Pleas for eight Pembrokeshire public toilets at risk of potential closure are to be heard by senior councillors in less than a fortnight’s time.

Due to financial constraints, the February meeting of Pembrokeshire County Council’s Cabinet listed 34 toilets at potential risk of closure if community asset transfers to town and community councils or other sources of funding weren’t agreed.

An original closure date of November of this year was extended to the end of next March for those where negotiations, such as leasing or asset transfer, were ongoing.

Cabinet Member for Residents' Services Cllr Rhys Sinnett told the council’s Policy and Pre-decision Overview and Scrutiny Committee, meeting of November 21, there were “some very positive outcomes which will help to minimise closures” in the “evolving situation”.

Pembrokeshire Coast National Park Authority is to fund 10 coastal facilities for two years, and the county council is funding Dale facilities from its car parking budget, while a 50 per cent funding offer for Bosherston for two seasons has been made by the National Trust – due to be discussed at the December 4 Cabinet meeting.

Four town/ community councils have agreed to either fund, lease or asset transfer their facilities from April 1, with similar conversations ongoing for seven further facilities, including an exception request for Newport Parrog.

Eight other exception requests from town and community councils who feel they have been disproportionately financially affected are also to be considered by Cabinet on December 4: Abereiddy, Carew, Cwm Yr Eglwys, Moylegrove, Newgale South, Nolton, North Beach Tenby, and Pwllgwaelod.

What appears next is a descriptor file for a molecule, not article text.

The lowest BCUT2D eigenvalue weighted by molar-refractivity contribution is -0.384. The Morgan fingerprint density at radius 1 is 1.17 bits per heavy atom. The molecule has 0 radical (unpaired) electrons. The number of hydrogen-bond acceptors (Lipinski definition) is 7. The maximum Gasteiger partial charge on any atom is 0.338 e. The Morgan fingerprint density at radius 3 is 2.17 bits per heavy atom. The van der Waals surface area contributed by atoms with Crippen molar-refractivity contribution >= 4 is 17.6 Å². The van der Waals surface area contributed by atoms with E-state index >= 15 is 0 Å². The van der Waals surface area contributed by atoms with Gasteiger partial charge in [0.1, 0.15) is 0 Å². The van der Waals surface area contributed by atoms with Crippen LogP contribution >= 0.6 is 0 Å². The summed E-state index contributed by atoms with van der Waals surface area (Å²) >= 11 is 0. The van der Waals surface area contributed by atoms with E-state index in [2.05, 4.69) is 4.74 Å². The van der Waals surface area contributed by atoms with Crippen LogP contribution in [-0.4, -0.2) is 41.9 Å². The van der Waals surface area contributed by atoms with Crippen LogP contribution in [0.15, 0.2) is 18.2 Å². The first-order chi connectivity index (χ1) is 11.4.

They will close unless the exceptions are agreed, or alternative funding streams are identified.

A plea to save North Beach toilets was made by local county councillor Michael Williams at the meeting, describingNorth Beach as “one of the most photographed areas in Wales” and “the jewel in the crown” of the county’s tourism offer.

“If we close this toilet, it will certainly add to the tarnished impression of the ‘jewel in the crown'; there’s considerable private investment in the area but we are looking to withdraw the only significant we have in the area.

“I would plead that this facility ins maintained.”

Councillor Mike Stoddart said the council was “in danger of losing site of our core function, providing facilities to the public,” by closing toilets.

Raising the cost of 4-500-page reports to council committees, he asked: “Are they of any benefit to my constituents? I think we’re losing sight of our core function.”

Cllr Sinnett told members: “I didn’t come into politics to close toilets, it’s not a pleasant position to be in. Sadly, at the moment, it’s a discretionary service – I don’t mean it’s without value – we don’t have a statutory obligation to provide.

“I recognise there are some community councils that feel they may struggle, but those that have felt strongly have put their exceptions in; these will be taken into account as part of the decision-making process.”

He finished: “All I can say is it’s a difficult position to be in,” adding: “We have to make the best of the situation we’ve got in front of us.”

Legal avenues are being explored for two facilities with a view to close: Burton and Oriel Y Parc St David’s, with the facilities at Marloes village to close on December 1, as no alternative funder has come forward.